It is common to see buzzwords and theories come and go with new and emerging business trends shaking up the industry. So, it is no surprise that marketers and managers alike roll their eyes each time a new concept emerges, promising to transform how they do business altogether. However, once in a while, a brilliant idea emerges from the depths and truly revolutionizes how businesses generate leads, develop new business, and maximize growth. Revenue Marketing is one of those concepts, and by all accounts, it is here to reform how sales and marketing communicate with each other completely.
To put it simply, revenue marketing is an all-inclusive approach to aligning marketing and sales goals and achievements. The idea is to create a shared plan whereby creating a continuous loop among both departments’ functions.
Revenue marketing establishes a commonality between sales and marketing, building a shared experience from lead generation to acquisition.
In a survey conducted by Heinz Marketing, they reported that only 22% of their overall survey population represent revenue marketers. Considering this on a grander scale represents a majority of marketers who are missing an opportunity to maximize their output. One of the greatest challenges faced by marketers is predicting the outcomes of their outreach. Once the marketing team hands over the reins to sales, are they going to close?
Revenue marketing is the bridge between marketing and sales creating more predictable outcomes utilizing both data and functional diversity between departments.
How Revenue Marketing Creates Value for You and Your Team
Understanding the difference between revenue marketing and traditional marketing begins with considering the difference in sales funnel operations between the two approaches. A traditional approach divides the funnel from top to bottom, with marketing efforts allocated to raising awareness and interest while sales takes care of consideration, evaluation, and purchase.
A revenue marketing approach creates a sense of synergy among all the levels of the funnel. While both departments aren’t expected to immerse themselves in all functions and operations completely, it is imperative that they have a working knowledge of each step.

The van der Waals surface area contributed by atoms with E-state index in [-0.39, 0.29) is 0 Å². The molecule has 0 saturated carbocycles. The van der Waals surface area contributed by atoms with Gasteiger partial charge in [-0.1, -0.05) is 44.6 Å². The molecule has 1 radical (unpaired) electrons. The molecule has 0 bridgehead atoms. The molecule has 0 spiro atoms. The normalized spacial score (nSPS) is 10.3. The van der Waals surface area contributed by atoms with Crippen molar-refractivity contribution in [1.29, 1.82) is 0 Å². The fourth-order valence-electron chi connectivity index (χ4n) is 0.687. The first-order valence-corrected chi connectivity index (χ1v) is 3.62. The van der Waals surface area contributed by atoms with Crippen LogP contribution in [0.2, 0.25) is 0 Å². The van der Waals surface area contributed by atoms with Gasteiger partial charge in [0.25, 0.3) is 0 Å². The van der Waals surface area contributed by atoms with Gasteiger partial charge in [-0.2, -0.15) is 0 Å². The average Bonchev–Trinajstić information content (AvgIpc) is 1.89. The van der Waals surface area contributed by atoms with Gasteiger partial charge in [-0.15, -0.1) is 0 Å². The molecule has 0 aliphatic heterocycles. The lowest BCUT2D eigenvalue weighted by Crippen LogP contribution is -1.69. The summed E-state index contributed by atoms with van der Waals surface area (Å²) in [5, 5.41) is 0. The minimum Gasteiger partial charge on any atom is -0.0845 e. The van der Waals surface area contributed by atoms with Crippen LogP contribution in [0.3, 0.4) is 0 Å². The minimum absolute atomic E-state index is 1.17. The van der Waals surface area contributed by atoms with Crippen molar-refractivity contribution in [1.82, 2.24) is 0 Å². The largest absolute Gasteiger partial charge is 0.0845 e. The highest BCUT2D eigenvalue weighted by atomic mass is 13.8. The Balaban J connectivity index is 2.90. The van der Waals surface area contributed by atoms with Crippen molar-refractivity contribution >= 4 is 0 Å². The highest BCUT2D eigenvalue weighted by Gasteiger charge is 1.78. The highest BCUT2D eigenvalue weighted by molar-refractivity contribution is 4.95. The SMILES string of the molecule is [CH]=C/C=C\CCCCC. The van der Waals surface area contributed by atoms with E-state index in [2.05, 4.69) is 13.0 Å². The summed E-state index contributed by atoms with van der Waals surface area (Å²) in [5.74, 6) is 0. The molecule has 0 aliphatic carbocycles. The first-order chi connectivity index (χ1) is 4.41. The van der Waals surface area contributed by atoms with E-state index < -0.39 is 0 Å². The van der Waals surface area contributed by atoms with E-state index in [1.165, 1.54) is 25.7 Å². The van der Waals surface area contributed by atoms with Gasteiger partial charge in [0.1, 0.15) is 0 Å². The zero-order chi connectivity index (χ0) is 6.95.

Streamline the communication between your sales and marketing departments. When both departments have a cohesive understanding of each other’s goals and functions, it results in a deep understanding of how they work together to achieve a common goal, which is usually to increase revenue or sales. When the bond shared among your teams is strong, productivity, communication, and overall efficiency flourishes.
The Marketing team can determine what is useful and which of their efforts are not producing desirable results. Fostering a strong feedback loop between departments helps to eliminate any tactics or strategies that are under-performing on a real-time basis. Consequently, campaigns, messages, and channels that continue to increase revenue and maximize ROI will be easy to identify and continue to implement.
Your customer relationships become optimized. Since your teams are working together, they create effective outreach and produce an utterly optimized experience. By working between departments and functions, both sales and marketing develop a deep understanding of all of the necessary operations required to move a customer through the funnel. When this occurs, conversions occur more quickly and more often.
Implementing Revenue Marketing
Evolving from a system in which a traditional sales funnel is implemented is not easy; however, moving towards a revenue marketing funnel fuels growth and improves business. Considering which stage your team is currently occupying helps to determine how to move forward. It is imperative to define how each department is presently approaching their roles. Then you can decide how to begin blending their responsibilities and expanding their knowledge.